So much of what Donald Trump says is nonsense that taking his pronouncements seriously feels like a sucker's game. But as the likelihood that he will secure the GOP nomination has recently increased, simply ignoring him is untenable for anyone interested in public policy. One approach would be to point out the nonsense, vapidity, and internal contradictions in what Trump says. That is a full-time job by itself.
Consider Trump's speech on foreign policy on Wednesday. The biggest piece of nonsense was the following statement: "I was totally against the war in Iraq, very proudly, saying for many years that it would destabilize the Middle East." Politifact rightly rates this statement "false." At best, Trump's pre-war stance could be called ambivalent. That's better than having been an enthusiastic supporter, but it doesn't draw the contrast he apparently intends to draw with Hillary Clinton, who, as a Senator, voted to authorize the Iraq war in the hope, she said, that doing so would give President Bush leverage with the UN and the Saddam Hussein regime. This HuffPo story is, in my view, too forgiving of Clinton and the other Democratic Senators who voted to authorize Bush to use force against Iraq, but the basic outline is correct. Trump's claim that he is a strategic genius who, unlike Clinton, foresaw and warned of the dangers of going to war in 2002/2003, is a lie.
The vapidity of the Trump foreign policy address speaks for itself. For example, ISIS "will be gone quickly," but there is no explanation of how.
As for internal contradictions, I confess to nearly falling out of my chair laughing upon reading this observation by two writers for the NY Times: "There were paradoxes throughout Mr. Trump’s speech." No there weren't. Affirming two or more statements that cannot all be true gives rise to a paradox if one cannot figure out how any of the statements is false. A paradox implies a puzzle of some sort. In Trump's case there is no puzzle. He is simply a foreign policy dunce who is unaware that one does not reassure our friends that they can count on us by threatening to leave them unprotected unless they pay more for their defense. Etc.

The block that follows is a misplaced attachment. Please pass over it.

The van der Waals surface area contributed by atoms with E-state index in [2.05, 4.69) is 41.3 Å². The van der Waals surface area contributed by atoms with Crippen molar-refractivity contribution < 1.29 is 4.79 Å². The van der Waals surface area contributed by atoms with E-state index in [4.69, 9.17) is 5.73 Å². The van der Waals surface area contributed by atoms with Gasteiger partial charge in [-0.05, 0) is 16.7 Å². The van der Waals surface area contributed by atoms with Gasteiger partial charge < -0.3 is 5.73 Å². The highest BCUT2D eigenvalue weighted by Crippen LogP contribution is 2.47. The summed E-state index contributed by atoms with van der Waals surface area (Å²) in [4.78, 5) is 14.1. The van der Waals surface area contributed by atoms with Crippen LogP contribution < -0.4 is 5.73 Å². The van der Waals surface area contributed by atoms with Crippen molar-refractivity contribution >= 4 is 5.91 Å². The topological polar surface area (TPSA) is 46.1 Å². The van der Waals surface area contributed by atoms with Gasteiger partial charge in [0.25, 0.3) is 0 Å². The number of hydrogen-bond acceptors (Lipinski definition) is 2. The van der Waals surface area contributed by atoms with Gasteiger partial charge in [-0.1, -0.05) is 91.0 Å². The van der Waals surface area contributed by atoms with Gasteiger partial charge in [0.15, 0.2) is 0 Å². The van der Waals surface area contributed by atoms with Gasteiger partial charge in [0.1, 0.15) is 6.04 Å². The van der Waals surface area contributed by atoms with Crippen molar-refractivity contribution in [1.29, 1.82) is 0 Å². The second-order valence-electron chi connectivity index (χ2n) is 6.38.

Pointing out the inanity of a Trump speech is a game of whack-a-mole. I surely will be tempted to play the game again between now and November 8, but for now I want to take seriously an idea that Trump has repeatedly floated and that he repeated on Wednesday: that U.S. foreign policy should be less predictable. Here's the way he put it:
we must as a nation be more unpredictable. We are totally predictable. We tell everything. We’re sending troops. We tell them. We’re sending something else. We have a news conference. We have to be unpredictable. And we have to be unpredictable starting now.The claim that tactical unpredictability is valuable strikes me as true in various contexts. Consider three:
1) You are a prospective home buyer negotiating a price for a house. You can spend up to $X but you would like to pay less so that you will have more money left over for other purposes. It would be advantageous to offer less than $X rather than immediately disclosing your full finances and accurately telling the seller that you can go as high as $X but no higher.
2) You are a soccer player taking a penalty kick. You kick with the most speed and accuracy when you aim for the lower left corner of the net. Nonetheless, you should not always try to kick the ball there, because if you do, the goaltender will know where to dive to block your kick. The optimal approach randomly selects a target based on probabilities correlated with your own strengths and the goaltender's weaknesses.
3) You are a general deciding whether to attack the enemy position from the front, from one of the flanks, or in combination. You would be wise to disguise your intentions.